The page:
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Bradford , Vermont
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June 9, 1982     Journal Opinion
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June 9, 1982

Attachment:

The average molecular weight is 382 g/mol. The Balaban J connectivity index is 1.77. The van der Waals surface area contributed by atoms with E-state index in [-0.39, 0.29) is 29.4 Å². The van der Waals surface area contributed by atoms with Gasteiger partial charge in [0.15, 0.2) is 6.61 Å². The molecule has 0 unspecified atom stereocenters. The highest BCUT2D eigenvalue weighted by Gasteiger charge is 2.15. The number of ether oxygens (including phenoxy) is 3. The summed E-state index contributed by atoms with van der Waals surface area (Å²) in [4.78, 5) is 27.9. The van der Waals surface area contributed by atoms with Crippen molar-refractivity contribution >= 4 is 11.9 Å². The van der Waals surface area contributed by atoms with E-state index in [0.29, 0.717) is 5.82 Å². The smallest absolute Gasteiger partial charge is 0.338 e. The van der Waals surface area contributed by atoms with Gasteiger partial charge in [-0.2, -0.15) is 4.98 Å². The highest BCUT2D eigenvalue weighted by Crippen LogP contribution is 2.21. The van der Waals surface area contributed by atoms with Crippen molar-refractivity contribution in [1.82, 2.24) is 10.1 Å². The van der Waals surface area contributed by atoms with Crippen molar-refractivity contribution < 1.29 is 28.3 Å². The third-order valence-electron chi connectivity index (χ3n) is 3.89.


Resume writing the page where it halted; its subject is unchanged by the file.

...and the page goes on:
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Sire/IIAMPSNIIN tyme Odord Ptermonl HQverhi|l Woodsvdle Both VelMOeIT Thotford Foot|to Wost Forlee Brodford Corinth Topshom Nowbury Wells R,ver Ryegote Groton Number 23 secures reappraisal; to 14 The Town of Piermont Selectmen a contract Monday with a private appraisal assure the first reappraisal in the town in according to Piermont Selectmen's .F. Green Company of Keene, N.H., said is the company the town has settled with. voters at ,their annual Town Meeting in an article that called for an ap- ,000 to go for the reappraisal. had been sought by petition the said Stevens. said property in the town is currently ap- roughly 34 percent of the town's grand list. E.F. Green Company would begin the on Monday, June 14, with a completion 31. woman appointed Fish and Game Board Joyce Wark, wildlife artist has been replace Gary the remainder of Vermont e first rathe history of the . sit on the board, as )pointment. Joyce Wark resigned from his position on the board last to become Deputy Commissioner of the and Game Department. Wark will serve of Moore's term, which will expire in and mother of four, Wark is an who enjoys both hunting and fishing. that among the issues currently facing the is in favor of a new fish hatchery for the loans still available; urged to hurry Student loans may be harder to but they are still available, ac- state college president. Dr. Janet Murphy, president of Lyndon issued a press release urging all Who to need a federal guaranteed to apply as soon as Murphy said in would reduce clear how far Congress will go in reducing said Murphy. Federally subsidized Pell not effected by the last wave of legislative are still eligible for Guaranteed Student family income level is under $30,000. A a family of four with an income of $15,000 could under current guidelines, still be to $5,100 in assistance from a corn- Guaranteed Supplemental Educational Oppor- and college work-study programs. teacher 00r/evances by school board Two disputes over the elimination of and two aid positions at Oxbow are arbitration. grievances from the Oxbow Teachers the school board is expected to see the decided by a third party, or arbitrator, . th disputes. chopping block this year were a humanities department and two study hall aide positions. In another School board recently denied grievances teachers fighting to retain their jobs officials maintain were to have been Positions. were filed by social studies teachers and John MacKenzie who had taken the teachers who had left on leaves of absence / begun teaching not actually specify in writing that would be temporary, but maintain a board meeting, Chairman Arolino the board felt "the only issue is the temporary contracts . . . (and) the violated the law." t.iob: Orford police chief the hot seat.., again job of police chief for the Town of to be a tough, if not controversial' L May. has come under of town residents recently who way he has been handling his duties. ' and Sandra Wood, have circulating a petition they hope to selectmen and possibly state law m said to include a call for May's Wood's complaints against May's from allegedly failing to follow of incidents occurring at their possibly over-reacting in his criticism in April for his haw that resulted in his shooting a dog and Loretta Pmhae. The ,town's had stood behind May in his Will meet Wy night, June 9, where the petition and the '4 USP 598340 Serving Over 48 Communities in Northern New Hampshire and Vermont . June 9, 1982 Two outside buyers seeking rairlee okays to control Bradford National Bank budget BRADFORD--Two separate Chittenden Corporation of Haverhill, are the two 8O percent of BNB's 25,000 largest commercial bank) never presented with Chit- parties last week announced Burlington, Vt. The separate parties now actively shares at $75 per share, would hurt his bank's ability tenden's offer." they are considering plans to acquisition of a majority purchase a majority share of share of BNB stock by sale or stock at the Bradford National tender offer would upset Bank (BNB) in attempts to current plans by BNB officials take over control of the bank. for a joint affiliation with The These announcements First National Bank of Ver- followed the rejection of an mont, of Springfield. acquisition offer to BNB's Chittenden Corporation and board of directors from the Edward Patten, of N. considering tender offers for a majority share of BNB stock. A tender offer is made when a buyer bypasses a company's management going directly to the shareholders, offering to purchase their shares. Chittenden Corporation last week had offered to purchase BMU to seek grants .for special project .funding by MARGARET BURKE Geared to grade levels five school for specific projects WELLS RIVER-- The Blue through 12, this program will be developed." Mountain Union District 21 would provide 4 micro- "Pre-School Program" -- School Board has authorized computers and software to he To serve all District 21 pre- Superintendent A. Keith Ober housed in the library. Ober's kindergarten children, the to seek up to $38,400 in Federal report to the board states, plan states, "A part-time funds, funnelled through the "Computer assisted in- person (early education state department of struction and increased teacher) will he contracted to education, for six specific computer literacy will be the provide information for pre- projects, focus, including staff training school parents,- screen These include a program in the instrlltonal use of students, and provide titled "Prevention of computers." Cost of the orientation to Kindergarten." Delinquency" designed, in the project is listed in the report It calls for "Parent in- words of a memo from Ober to as $7,610. volvement, using the 'Parent- the board, "to reduce the "Parent-Community Community lnvolvement Data likelihood of delinquency, Involvement Data Base" -- Base.' " Cost of the project is substance abuse, truancy, and Designed to take into account $2,050. other disruptive behaviors by all children in the district, "Professional Develop- juveniles prior to their contact from infancy through grade ment" -- Designed to improve with law enforcement 12, this program, according to educational practices con- agencies or other Ober's plan, would use cerning all BMU gradelevels, authorities." Up to $16,000 can "census data ' to develop "a this program would provide be applied for to implement permanent record system... "mini-grants" of up to $100 to the project, for every pre-K student (pre- I0 staff members, "for the This program, if state of- school age) in the district," improvement of their specific ficials agree to fund it, would and "a parent list, composed teaching skills or program. provide training for of in-school and pre-school Half of the funds will be elementary school staff to children." The plan further reserved for readlng-language help them "t identify early, states, ,'Using a phone survey, arts. Eligible expenses in- kids who may be headed for with written follow-up, a list of clude materials, tuition, trouble," Ober told the board, community members willing substitutes, conference It calls for a high degree of to volunteer services to the (please turn to page 3) community involvement, with QUEST program training of Bradford National Bank stock has a book value of $80 per share, but is currently selling at about $62 per share. Patten told the Journal Opinion last Friday that he is prepared to purchase 12,501 shares (51 percent) of BNB stock, matching Chittenden's offer of $75 per share through a tender offer. Chittenden President Hilton Wick, said following rejection of his company's acquisition offer last week, that he would also be considering going to BNB's stockholders with Chit- tenden's offer. Patten said his decision to come into the picture last week was prompted by BNB's rejection of Chittenden's acquisition offer. "There is no question," said Patten, "that Chit- tenden's offer is much fairer to the stockholders than the Springfield bank's." Patten is a N. Haverhill businessman and a former BNB director who resigned in 1980 over disagreements with the bank's management policies. Small Businesses Bradford National Bank President Paul Gallerani said in announcing the rejection of Chittenden's offer, "The directors believe that to pursue negotiations with Chittenden Corp. would jeopardize the bank's con- tinuing ability to fully meet the business priorities which the directors have previously established." Gallerani said he feels an affiliation with a bank the size of Chittenden (Vermont's to continue serving small businesses and communities in the Bradford area as it has in the past. He said BNB's planned affiliation with The First National Bank of Vermont would enable the bank to preserve its local policies while increasing its base by forming a partnership with a similar bank. Plans for the affiliation were announced last month in the Journal Opinion. Bradford National Bank recorded assets of $30 million in December of 1981; The First National Bank of Ver- mont recorded assets of $67 million in December. Brad- ford National Bank has branch offices in Newbury, Fairlee, and E. Tbetford, in addition to its main office in BracKord Village. The First National Bank has branch offices in Fair Haven, Nor- thfield, Windsor, and St. Johnsbury, with its main offices in Springfield. But Patten said under the present terms of the BNB -- First National affiliation shareholders are expected to receive about 3.5 shares of a joint BNB -- First National holding company for every one BNB share. Both Chit- tenden's Wick and Patten say The First National Bank of Vermont stock is worth about $15 per share. "This would leave Bradford shareholders with stock worth about $52 per share," said Patten, "which is nowhere near what Chittenden or we're now offering... I just think its too bad the shareholders were Disputed Figures Gallerani disputes both the figures on the price of First National stock and the 3.5 share agreement but is declining to offer specifics. However, he says a prospectus will be available to BNB shareholders within the next two months. Chittenden Corporation is a holding company that includes among its subsidiaries the Chittenden Trust Company, the state's largest commercial bank, and Mountain Trust, in Stowe. The corporation has reportedly recorded assets of $422 million. Wick claims Chittenden only wants to own the Bradford bank and has no present plans to change its board of direc- tors. Patten, who says his offer is there "in case the Chittenden offer doesn't go through," has different plans. He said, if his tender offer was successful, he would change the entire board of directors and the bank's top management. "I'd install directors who reflected my business philosophy," he said, "but I'd stay out of the picture." Patten said he was not in- terested in running a bank, but instead regards his tender offer as an "investment." He confirmed reports that said his various business en- terprises would allow him to come up with the $937,000 needed for the tender offer without having to borrow money. Gallerani said he would not comment on Patten's tender (please turn to page I0) community volunteers and the have overstepped their esO00,,s00men00o00a"O00e00,oo Trustees may board," among other provisions. o, vo,00n00r00 thwarted anyway "would work with some first authority; bar plan offenders who haven't hurt anyone." Ober said, adding, "A community-based diversion board would make Other bar proposa/s/n the works the program self-replacing." BRADFORD-- When Brad- received a letter from the Plans call for the funding and ford's Village Trustees used a trustees that said the two operation of the program for newly re-enforced village Randolph men could now one year only. entertainment ordinance to receive the entertainment "We're addressing a need block the plans of two Ran- permit they had been denied you know too well," Ober told dolph men seekingtoestablish earlier if they agreed to a the board prior to their a nightclub on Main Street number of rules and passage, with one disenting here, they were successful, guidelines under which the vote, of a motion approving But the end may not have nightclub wouldoperate. the funding application at the justified the means. Clements is not happy with June 2 BMU school board After seeking an opinion the trustee's timing, among meeting, from an attorney to find out if other things. Robert Niebling At the board's previous denying thepermitwaslegal, and Richard Storm, the meeting, May 26, it expelled a the trustees found out that it initiators of the Bradford student who had been a was not. What they found was nightclub proposal and owners disciplinary problem, and that, according to their of Ashley's nightclub in "had failed to comply with lawyer, they are required by Randolph, say their plans for conditions for re-entry," as law to provide sufficient a nightclub in Bradford are that meeting's minutes state, grounds or reasons for history. BlecGrant denying entertainment per- The two have decided to The five other projects for mits, according to village take their nightclub elsewhere which funding will be sought come under the category of Federal funding known as "Chapter two and as "bloc grants." This means that school districts are given wide latitude in how they use the money. Five Programs The five programs are the District 21 administration's attempt to meet objectives for BMU that were identified in officials, and are looking at a site in Last week, Allan Clements, White River Junction, ac- owner of the Main Street cording toStorm. building in which the bar After the trustees flatly would have been located, denied them an entertainment permit at a regular trustees meeting last month, Niebling had not been optimistic. Asked if he and his partners could effectively proceed with their plans in Bradford without an entertainment permit, Niebling had said, "No . . . that's all we are, a nightclub with entertainment." The trustees had just recently adopted (or re- enforced) the old 1890 or- dinance in the village's bylaws that requires trustee approval in the form of a permit for entertainment in the village. The move. initiated by trustee Larry Drew, was aimed at village control over future nightspots and dances at which alcohol would be con- sumed. Selectmen Approval The town's selectmen had approved Niebling and Storm's proposal in April, saying they were satisfied that the two seemed willing to cooperate with a number of regulations the selectmen, as the town's local liquor cOntrol board, could set down. The would-be bar owners had come prepared with a number of voluntary regulations the selectmen also were pleased with. Niebling and Storm took the same proposal to the trustees but did not get very far. They found the trustees steadfast in their desire to avoid another nightclub situation like that which had involved the now defunct King Arthur's Disco. King Arthur's had lost its liquor license for a number of violations and had allegedly been the source of a number of incidents that kept area police busy until it closed for financial reasons last year, according to state police Corporal Robert Haradon. Contacted early this week, Village Administrator Susan Spaulding said that she had not actually seen any legal advice on paper but had been assured of its authenticity by trustee chairman K. Donald Welch. Clements told the Journal Opinion that he had originally pressured the trustees into checking the legality of the situation following their permit decision in May. "The original decision was badly handled," said Clements. "The taxpayers are fortunate that those two (Niebling and Storm) don't take legal action for saying 'no' without chocking into it first." However, Clements would not say whether he was considering some kind of legal action against the trustees. "Nine out of ten kids in this town are good kids," said (please turn to page 10) Dr. DouKlas Harris iob July 1 order of priority by the school's staff, board, and WELLS RIVER-- The search sylvania native holds degrees parents over a period of for, a principal for Blue in Secondary Education, Mountain Union School Library and Media Science, several months. The culminated Saturday, May 29 and recently wa awarded a programs are: with the selection of Douglas Ph.D. from Kent State "Computer Instruction" -- Harris of Bentleyville, Pa. University in Special The 31 year old Penn-EducationAdministration. BMU school finds a new principal IT'S A HIT-- Little League aetiea In Weedsvllle between the American Legion and Coach and Paddock teams last week. His previous experiences include teaching high school English, serving as a district director of library and media services, teaching un- dergraduate and graduate courses in education, and serving as a curriculum consultant to over 70 school districts in Ohio, Penn- sylvania, and West Virginia. Active professionally, Dr. Harris has made presen- tations to the American Theater Association and the Ohio Association for Gifted Children; is a life member of the National Education Association; member of the National education honor fraternity, Phi Delta Kappa; and is an active participant in the National Association for Gifted Children. He also was honored by receiving op- portunities to study two summers at York University, England, a part of an ex- change program for educators. Harris will take over the Harris has multiple decision was based on Harris' principal's position from William Randall, who had been the school's principal for the past eight years. Randall is expected to stay on at BMU in the newly created position of Special Services Coordinator- Instructor. He is also scheduled to teach dramatics at the school next year. Working at the school since it first opened in 1970, Randall began as a junior high English teacher. He will oversee special education programs, academic counseling, special education programs, and coordinate special services at the school in his new role in addition to a number of ex- tracurricular duties. Randall holds a Masters degree in special education. Harris will take over as principal on July 1, said a school spokesman. In addition to an interest in talented and gifted education, professional certifications, including K through 12 principal, K through 12 library science, and seven through 12 English, and Driver Education. Personal interests have included an active par- ticipation in religious education, local fire depar- tments, Lions International, Fraternal Order of Eagles, and community sports. Once drafted by the Kansas City Royals, he continues to stay in shape by running, officiating sports events, hiking, bicycling, and playing "slow- pitch" softball. Other in- terests include reading and writing. The search process covered over two months, and resulted in nearly 70 applicants. The final selection, made May 29, involved over 30 student, staff, and community par- ticipants, in addition to the full School Board. The final qualifications, in addition to his attitude toward the potential of education at BMU said a school spokesman. When asked why he wanted to come to Vermont, Harris said, "I would come to Blue Mountain Union if it were located in Utah, or Florida. Being in Vermont, is an added bonus. I am excited about the potential for K through 12 education under one principal, in one building. It is a rare opportunity." Commenting on the quality of candidates, Board Chair- man Stephen Allen noted: "It is a pleasure to have to deal with the 'problem' of so many competent candidates. We have high hopes for the tenure of Dr. Harris at Blue Mt. Union School," Dr. and Mrs. Harris, together with their infant son, will be moving into the Blue Mt. community in the near future. FAIRLEE-- About 40 voters turned up at last week's Annual Town of Fairlee School Meeting where they approved a budget that was a little higher than the present one of 1981-82, but also an amount to be raised in taxes that will save taxpayers in the town over $22,000. The new 1982-83 budget recommended by the Fairlee School Board and Orange East District Administration asked for $335,786. Voters approved the budget with no amend- ments. The new budget is 5.8 per- cent or $18,423 higher than this year's budget. However, according to Orange East District Superintendent John Fontana, Fairlee school taxes will be dropping this year by about 7.4 percent. Fontana attributed the expected dr@ in the amount to be raised in Fairlee school taxes to basic differences in the way the money was spent this year. "Last year we ended up the year with a deficit of about $20,000," he said, "this year we ended up with a surplus of around $20,000." "That's a difference of about $40,000 and that's where the difference in taxes is coming from," said Fontana. Another factor contributing to the expected school tax decrease is a jump in the amount of state aid to education the Town of Fairlee is expected to receive this year. According to figures released by the state, the Town of Fairlee is expected to receive $12,656 this year under the new state aid to education formula passed by Vermont's legislature during its last session. Fairlee would have received $9,177 under the old state education plan. The projected amount to he raised in school taxes for the Town of Fairlee now stands at $285,553 or $22,970 lower than the current fiscal year. This would drop the school portion of the town's tax rate to $11.06 from $11.50 per $1000 of assessed property valuation, according to Fontana. Voters at the meeting were also told that the school board has shelved their plans to seek better insulation of the roof at the Fairlee Elementary School. Initial estimates for the project called for an ex- penditure of up to $50,000. School officials say they are still looking for a more economical solution to the problem. Toward the end of the meeting, some voters questioned whether the meeting was in fact binding or legal because the warning for the meeting may not have been posted by the deadline. Fontana told the group he would look into the legality of the situation. ..... :i:': =' .... Sire/IIAMPSNIIN tyme Odord Ptermonl HQverhi|l Woodsvdle Both VelMOeIT Thotford Foot|to Wost Forlee Brodford Corinth Topshom Nowbury Wells R,ver Ryegote Groton Number 23 secures reappraisal; to 14 The Town of Piermont Selectmen a contract Monday with a private appraisal assure the first reappraisal in the town in according to Piermont Selectmen's .F. Green Company of Keene, N.H., said is the company the town has settled with. voters at ,their annual Town Meeting in an article that called for an ap- ,000 to go for the reappraisal. had been sought by petition the said Stevens. said property in the town is currently ap- roughly 34 percent of the town's grand list. E.F. Green Company would begin the on Monday, June 14, with a completion 31. woman appointed Fish and Game Board Joyce Wark, wildlife artist has been replace Gary the remainder of Vermont e first rathe history of the . sit on the board, as )pointment. Joyce Wark resigned from his position on the board last to become Deputy Commissioner of the and Game Department. Wark will serve of Moore's term, which will expire in and mother of four, Wark is an who enjoys both hunting and fishing. that among the issues currently facing the is in favor of a new fish hatchery for the loans still available; urged to hurry Student loans may be harder to but they are still available, ac- state college president. Dr. Janet Murphy, president of Lyndon issued a press release urging all Who to need a federal guaranteed to apply as soon as Murphy said in would reduce clear how far Congress will go in reducing said Murphy. Federally subsidized Pell not effected by the last wave of legislative are still eligible for Guaranteed Student family income level is under $30,000. A a family of four with an income of $15,000 could under current guidelines, still be to $5,100 in assistance from a corn- Guaranteed Supplemental Educational Oppor- and college work-study programs. teacher 00r/evances by school board Two disputes over the elimination of and two aid positions at Oxbow are arbitration. grievances from the Oxbow Teachers the school board is expected to see the decided by a third party, or arbitrator, . th disputes. chopping block this year were a humanities department and two study hall aide positions. In another School board recently denied grievances teachers fighting to retain their jobs officials maintain were to have been Positions. were filed by social studies teachers and John MacKenzie who had taken the teachers who had left on leaves of absence / begun teaching not actually specify in writing that would be temporary, but maintain a board meeting, Chairman Arolino the board felt "the only issue is the temporary contracts . . . (and) the violated the law." t.iob: Orford police chief the hot seat.., again job of police chief for the Town of to be a tough, if not controversial' L May. has come under of town residents recently who way he has been handling his duties. ' and Sandra Wood, have circulating a petition they hope to selectmen and possibly state law m said to include a call for May's Wood's complaints against May's from allegedly failing to follow of incidents occurring at their possibly over-reacting in his criticism in April for his haw that resulted in his shooting a dog and Loretta Pmhae. The ,town's had stood behind May in his Will meet Wy night, June 9, where the petition and the '4 USP 598340 Serving Over 48 Communities in Northern New Hampshire and Vermont . June 9, 1982 Two outside buyers seeking rairlee okays to control Bradford National Bank budget BRADFORD--Two separate Chittenden Corporation of Haverhill, are the two 8O percent of BNB's 25,000 largest commercial bank) never presented with Chit- parties last week announced Burlington, Vt. The separate parties now actively shares at $75 per share, would hurt his bank's ability tenden's offer." they are considering plans to acquisition of a majority purchase a majority share of share of BNB stock by sale or stock at the Bradford National tender offer would upset Bank (BNB) in attempts to current plans by BNB officials take over control of the bank. for a joint affiliation with The These announcements First National Bank of Ver- followed the rejection of an mont, of Springfield. acquisition offer to BNB's Chittenden Corporation and board of directors from the Edward Patten, of N. considering tender offers for a majority share of BNB stock. A tender offer is made when a buyer bypasses a company's management going directly to the shareholders, offering to purchase their shares. Chittenden Corporation last week had offered to purchase BMU to seek grants .for special project .funding by MARGARET BURKE Geared to grade levels five school for specific projects WELLS RIVER-- The Blue through 12, this program will be developed." Mountain Union District 21 would provide 4 micro- "Pre-School Program" -- School Board has authorized computers and software to he To serve all District 21 pre- Superintendent A. Keith Ober housed in the library. Ober's kindergarten children, the to seek up to $38,400 in Federal report to the board states, plan states, "A part-time funds, funnelled through the "Computer assisted in- person (early education state department of struction and increased teacher) will he contracted to education, for six specific computer literacy will be the provide information for pre- projects, focus, including staff training school parents,- screen These include a program in the instrlltonal use of students, and provide titled "Prevention of computers." Cost of the orientation to Kindergarten." Delinquency" designed, in the project is listed in the report It calls for "Parent in- words of a memo from Ober to as $7,610. volvement, using the 'Parent- the board, "to reduce the "Parent-Community Community lnvolvement Data likelihood of delinquency, Involvement Data Base" -- Base.' " Cost of the project is substance abuse, truancy, and Designed to take into account $2,050. other disruptive behaviors by all children in the district, "Professional Develop- juveniles prior to their contact from infancy through grade ment" -- Designed to improve with law enforcement 12, this program, according to educational practices con- agencies or other Ober's plan, would use cerning all BMU gradelevels, authorities." Up to $16,000 can "census data ' to develop "a this program would provide be applied for to implement permanent record system... "mini-grants" of up to $100 to the project, for every pre-K student (pre- I0 staff members, "for the This program, if state of- school age) in the district," improvement of their specific ficials agree to fund it, would and "a parent list, composed teaching skills or program. provide training for of in-school and pre-school Half of the funds will be elementary school staff to children." The plan further reserved for readlng-language help them "t identify early, states, ,'Using a phone survey, arts. Eligible expenses in- kids who may be headed for with written follow-up, a list of clude materials, tuition, trouble," Ober told the board, community members willing substitutes, conference It calls for a high degree of to volunteer services to the (please turn to page 3) community involvement, with QUEST program training of Bradford National Bank stock has a book value of $80 per share, but is currently selling at about $62 per share. Patten told the Journal Opinion last Friday that he is prepared to purchase 12,501 shares (51 percent) of BNB stock, matching Chittenden's offer of $75 per share through a tender offer. Chittenden President Hilton Wick, said following rejection of his company's acquisition offer last week, that he would also be considering going to BNB's stockholders with Chit- tenden's offer. Patten said his decision to come into the picture last week was prompted by BNB's rejection of Chittenden's acquisition offer. "There is no question," said Patten, "that Chit- tenden's offer is much fairer to the stockholders than the Springfield bank's." Patten is a N. Haverhill businessman and a former BNB director who resigned in 1980 over disagreements with the bank's management policies. Small Businesses Bradford National Bank President Paul Gallerani said in announcing the rejection of Chittenden's offer, "The directors believe that to pursue negotiations with Chittenden Corp. would jeopardize the bank's con- tinuing ability to fully meet the business priorities which the directors have previously established." Gallerani said he feels an affiliation with a bank the size of Chittenden (Vermont's to continue serving small businesses and communities in the Bradford area as it has in the past. He said BNB's planned affiliation with The First National Bank of Vermont would enable the bank to preserve its local policies while increasing its base by forming a partnership with a similar bank. Plans for the affiliation were announced last month in the Journal Opinion. Bradford National Bank recorded assets of $30 million in December of 1981; The First National Bank of Ver- mont recorded assets of $67 million in December. Brad- ford National Bank has branch offices in Newbury, Fairlee, and E. Tbetford, in addition to its main office in BracKord Village. The First National Bank has branch offices in Fair Haven, Nor- thfield, Windsor, and St. Johnsbury, with its main offices in Springfield. But Patten said under the present terms of the BNB -- First National affiliation shareholders are expected to receive about 3.5 shares of a joint BNB -- First National holding company for every one BNB share. Both Chit- tenden's Wick and Patten say The First National Bank of Vermont stock is worth about $15 per share. "This would leave Bradford shareholders with stock worth about $52 per share," said Patten, "which is nowhere near what Chittenden or we're now offering... I just think its too bad the shareholders were Disputed Figures Gallerani disputes both the figures on the price of First National stock and the 3.5 share agreement but is declining to offer specifics. However, he says a prospectus will be available to BNB shareholders within the next two months. Chittenden Corporation is a holding company that includes among its subsidiaries the Chittenden Trust Company, the state's largest commercial bank, and Mountain Trust, in Stowe. The corporation has reportedly recorded assets of $422 million. Wick claims Chittenden only wants to own the Bradford bank and has no present plans to change its board of direc- tors. Patten, who says his offer is there "in case the Chittenden offer doesn't go through," has different plans. He said, if his tender offer was successful, he would change the entire board of directors and the bank's top management. "I'd install directors who reflected my business philosophy," he said, "but I'd stay out of the picture." Patten said he was not in- terested in running a bank, but instead regards his tender offer as an "investment." He confirmed reports that said his various business en- terprises would allow him to come up with the $937,000 needed for the tender offer without having to borrow money. Gallerani said he would not comment on Patten's tender (please turn to page I0) community volunteers and the have overstepped their esO00,,s00men00o00a"O00e00,oo Trustees may board," among other provisions. o, vo,00n00r00 thwarted anyway "would work with some first authority; bar plan offenders who haven't hurt anyone." Ober said, adding, "A community-based diversion board would make Other bar proposa/s/n the works the program self-replacing." BRADFORD-- When Brad- received a letter from the Plans call for the funding and ford's Village Trustees used a trustees that said the two operation of the program for newly re-enforced village Randolph men could now one year only. entertainment ordinance to receive the entertainment "We're addressing a need block the plans of two Ran- permit they had been denied you know too well," Ober told dolph men seekingtoestablish earlier if they agreed to a the board prior to their a nightclub on Main Street number of rules and passage, with one disenting here, they were successful, guidelines under which the vote, of a motion approving But the end may not have nightclub wouldoperate. the funding application at the justified the means. Clements is not happy with June 2 BMU school board After seeking an opinion the trustee's timing, among meeting, from an attorney to find out if other things. Robert Niebling At the board's previous denying thepermitwaslegal, and Richard Storm, the meeting, May 26, it expelled a the trustees found out that it initiators of the Bradford student who had been a was not. What they found was nightclub proposal and owners disciplinary problem, and that, according to their of Ashley's nightclub in "had failed to comply with lawyer, they are required by Randolph, say their plans for conditions for re-entry," as law to provide sufficient a nightclub in Bradford are that meeting's minutes state, grounds or reasons for history. BlecGrant denying entertainment per- The two have decided to The five other projects for mits, according to village take their nightclub elsewhere which funding will be sought come under the category of Federal funding known as "Chapter two and as "bloc grants." This means that school districts are given wide latitude in how they use the money. Five Programs The five programs are the District 21 administration's attempt to meet objectives for BMU that were identified in officials, and are looking at a site in Last week, Allan Clements, White River Junction, ac- owner of the Main Street cording toStorm. building in which the bar After the trustees flatly would have been located, denied them an entertainment permit at a regular trustees meeting last month, Niebling had not been optimistic. Asked if he and his partners could effectively proceed with their plans in Bradford without an entertainment permit, Niebling had said, "No . . . that's all we are, a nightclub with entertainment." The trustees had just recently adopted (or re- enforced) the old 1890 or- dinance in the village's bylaws that requires trustee approval in the form of a permit for entertainment in the village. The move. initiated by trustee Larry Drew, was aimed at village control over future nightspots and dances at which alcohol would be con- sumed. Selectmen Approval The town's selectmen had approved Niebling and Storm's proposal in April, saying they were satisfied that the two seemed willing to cooperate with a number of regulations the selectmen, as the town's local liquor cOntrol board, could set down. The would-be bar owners had come prepared with a number of voluntary regulations the selectmen also were pleased with. Niebling and Storm took the same proposal to the trustees but did not get very far. They found the trustees steadfast in their desire to avoid another nightclub situation like that which had involved the now defunct King Arthur's Disco. King Arthur's had lost its liquor license for a number of violations and had allegedly been the source of a number of incidents that kept area police busy until it closed for financial reasons last year, according to state police Corporal Robert Haradon. Contacted early this week, Village Administrator Susan Spaulding said that she had not actually seen any legal advice on paper but had been assured of its authenticity by trustee chairman K. Donald Welch. Clements told the Journal Opinion that he had originally pressured the trustees into checking the legality of the situation following their permit decision in May. "The original decision was badly handled," said Clements. "The taxpayers are fortunate that those two (Niebling and Storm) don't take legal action for saying 'no' without chocking into it first." However, Clements would not say whether he was considering some kind of legal action against the trustees. "Nine out of ten kids in this town are good kids," said (please turn to page 10) Dr. DouKlas Harris iob July 1 order of priority by the school's staff, board, and WELLS RIVER-- The search sylvania native holds degrees parents over a period of for, a principal for Blue in Secondary Education, Mountain Union School Library and Media Science, several months. The culminated Saturday, May 29 and recently wa awarded a programs are: with the selection of Douglas Ph.D. from Kent State "Computer Instruction" -- Harris of Bentleyville, Pa. University in Special The 31 year old Penn-EducationAdministration. BMU school finds a new principal IT'S A HIT-- Little League aetiea In Weedsvllle between the American Legion and Coach and Paddock teams last week. His previous experiences include teaching high school English, serving as a district director of library and media services, teaching un- dergraduate and graduate courses in education, and serving as a curriculum consultant to over 70 school districts in Ohio, Penn- sylvania, and West Virginia. Active professionally, Dr. Harris has made presen- tations to the American Theater Association and the Ohio Association for Gifted Children; is a life member of the National Education Association; member of the National education honor fraternity, Phi Delta Kappa; and is an active participant in the National Association for Gifted Children. He also was honored by receiving op- portunities to study two summers at York University, England, a part of an ex- change program for educators. Harris will take over the Harris has multiple decision was based on Harris' principal's position from William Randall, who had been the school's principal for the past eight years. Randall is expected to stay on at BMU in the newly created position of Special Services Coordinator- Instructor. He is also scheduled to teach dramatics at the school next year. Working at the school since it first opened in 1970, Randall began as a junior high English teacher. He will oversee special education programs, academic counseling, special education programs, and coordinate special services at the school in his new role in addition to a number of ex- tracurricular duties. Randall holds a Masters degree in special education. Harris will take over as principal on July 1, said a school spokesman. In addition to an interest in talented and gifted education, professional certifications, including K through 12 principal, K through 12 library science, and seven through 12 English, and Driver Education. Personal interests have included an active par- ticipation in religious education, local fire depar- tments, Lions International, Fraternal Order of Eagles, and community sports. Once drafted by the Kansas City Royals, he continues to stay in shape by running, officiating sports events, hiking, bicycling, and playing "slow- pitch" softball. Other in- terests include reading and writing. The search process covered over two months, and resulted in nearly 70 applicants. The final selection, made May 29, involved over 30 student, staff, and community par- ticipants, in addition to the full School Board. The final qualifications, in addition to his attitude toward the potential of education at BMU said a school spokesman. When asked why he wanted to come to Vermont, Harris said, "I would come to Blue Mountain Union if it were located in Utah, or Florida. Being in Vermont, is an added bonus. I am excited about the potential for K through 12 education under one principal, in one building. It is a rare opportunity." Commenting on the quality of candidates, Board Chair- man Stephen Allen noted: "It is a pleasure to have to deal with the 'problem' of so many competent candidates. We have high hopes for the tenure of Dr. Harris at Blue Mt. Union School," Dr. and Mrs. Harris, together with their infant son, will be moving into the Blue Mt. community in the near future. FAIRLEE-- About 40 voters turned up at last week's Annual Town of Fairlee School Meeting where they approved a budget that was a little higher than the present one of 1981-82, but also an amount to be raised in taxes that will save taxpayers in the town over $22,000. The new 1982-83 budget recommended by the Fairlee School Board and Orange East District Administration asked for $335,786. Voters approved the budget with no amend- ments. The new budget is 5.8 per- cent or $18,423 higher than this year's budget. However, according to Orange East District Superintendent John Fontana, Fairlee school taxes will be dropping this year by about 7.4 percent. Fontana attributed the expected dr@ in the amount to be raised in Fairlee school taxes to basic differences in the way the money was spent this year. "Last year we ended up the year with a deficit of about $20,000," he said, "this year we ended up with a surplus of around $20,000." "That's a difference of about $40,000 and that's where the difference in taxes is coming from," said Fontana. Another factor contributing to the expected school tax decrease is a jump in the amount of state aid to education the Town of Fairlee is expected to receive this year. According to figures released by the state, the Town of Fairlee is expected to receive $12,656 this year under the new state aid to education formula passed by Vermont's legislature during its last session. Fairlee would have received $9,177 under the old state education plan. The projected amount to he raised in school taxes for the Town of Fairlee now stands at $285,553 or $22,970 lower than the current fiscal year. This would drop the school portion of the town's tax rate to $11.06 from $11.50 per $1000 of assessed property valuation, according to Fontana. Voters at the meeting were also told that the school board has shelved their plans to seek better insulation of the roof at the Fairlee Elementary School. Initial estimates for the project called for an ex- penditure of up to $50,000. School officials say they are still looking for a more economical solution to the problem. Toward the end of the meeting, some voters questioned whether the meeting was in fact binding or legal because the warning for the meeting may not have been posted by the deadline. Fontana told the group he would look into the legality of the situation. ..... :i:': =' ....